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Filipinos in Libya urged to return home

MANILA (UCAN): Bishop Ruperto Santos of Balanga, the head of the Episcopal Commission on Migrants and Itinerant People of the Catholic Bishops’ Conference of the Philippines, appealed to Filipinos in Libya to return home as fears of renewed civil war intensify.
 
The bishop said the situation in Libya is “uncertain, volatile and unstable” and the safety of Filipino migrants there “is not secure.”
 
The Philippines’ Department of Foreign Affairs has already urged Filipinos in Libya to opt for voluntary repatriation to avoid getting caught up in the fighting.
 
The call was made following an escalation in fighting, including the shelling of residential areas on the outskirts of the capital Tripoli.
 
Thousands of people have reportedly fled their homes as a result of fighting.
 
Philippine authorities said Filipinos in areas near the fighting should move to safer areas or request assistance from the embassy for their repatriation.
 
Bishop Santos said the country’s Catholic bishops “support and encourage” Filipinos to heed the appeal of the Foreign Affairs department.
 
Elmer Cato, charge d’affaires of the Philippine embassy in Tripoli, said they are urging Filipinos to seriously consider repatriation. 
 
“But unfortunately ... only 11 Filipinos have requested assistance to be repatriated,” he remarked on April 10.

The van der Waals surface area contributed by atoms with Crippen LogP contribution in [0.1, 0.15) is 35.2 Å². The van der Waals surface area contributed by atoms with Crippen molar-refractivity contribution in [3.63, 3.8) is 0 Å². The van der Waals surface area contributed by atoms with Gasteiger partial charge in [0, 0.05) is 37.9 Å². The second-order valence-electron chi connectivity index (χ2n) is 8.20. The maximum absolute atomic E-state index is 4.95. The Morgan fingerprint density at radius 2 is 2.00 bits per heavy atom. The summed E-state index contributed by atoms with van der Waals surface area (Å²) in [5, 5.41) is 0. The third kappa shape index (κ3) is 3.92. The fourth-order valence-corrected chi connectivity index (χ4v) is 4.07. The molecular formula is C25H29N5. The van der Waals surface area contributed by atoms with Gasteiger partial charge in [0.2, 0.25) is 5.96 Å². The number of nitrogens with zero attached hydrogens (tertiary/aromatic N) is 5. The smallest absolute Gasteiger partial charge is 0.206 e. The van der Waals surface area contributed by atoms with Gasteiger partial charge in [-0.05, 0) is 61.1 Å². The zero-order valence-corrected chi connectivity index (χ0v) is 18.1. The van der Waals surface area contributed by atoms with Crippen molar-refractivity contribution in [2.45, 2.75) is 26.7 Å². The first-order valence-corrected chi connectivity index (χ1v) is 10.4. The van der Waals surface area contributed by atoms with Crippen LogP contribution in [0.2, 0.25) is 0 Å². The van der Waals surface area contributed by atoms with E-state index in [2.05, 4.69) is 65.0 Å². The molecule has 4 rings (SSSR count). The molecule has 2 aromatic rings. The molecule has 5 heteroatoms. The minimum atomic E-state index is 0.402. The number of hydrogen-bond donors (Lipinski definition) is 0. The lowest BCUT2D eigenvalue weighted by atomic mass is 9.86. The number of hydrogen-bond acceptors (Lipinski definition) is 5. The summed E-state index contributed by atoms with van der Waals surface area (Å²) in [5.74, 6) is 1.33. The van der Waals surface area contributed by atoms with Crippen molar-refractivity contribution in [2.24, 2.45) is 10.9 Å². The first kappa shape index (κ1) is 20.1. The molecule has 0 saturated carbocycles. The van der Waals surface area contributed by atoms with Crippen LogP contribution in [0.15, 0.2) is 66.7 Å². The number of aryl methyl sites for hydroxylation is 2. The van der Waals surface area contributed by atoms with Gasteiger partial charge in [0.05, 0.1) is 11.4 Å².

“I think most (Filipinos) here in Tripoli are maintaining a wait-and-see attitude,” he said, adding that  most Filipinos in Libya had been in Tripoli during “some of the worst fighting in its history” and believe the situation will stabilise in the coming days.
 
Cato said the situation was “business as usual,” although he said “heavy fighting” was reported on the outskirts of the city.
 
The Philippine government imposed a total ban on the deployment of Filipino workers to Libya in the second week of April because of fighting between rival militias for control of the North African nation’s capital.
 
There are more than 2,600 Filipinos in Libya, many working as nurses, teachers and in the oil industry.
 
Fighting for control of the capital has threatened to plunge Libya deeper into chaos and ignite a civil war on the scale of the 2011 NATO supported uprising.
 
The Philippines is one of the world’s major providers of labour, with a tenth of its more than 100 million people working abroad, including many domestic helpers and construction workers.

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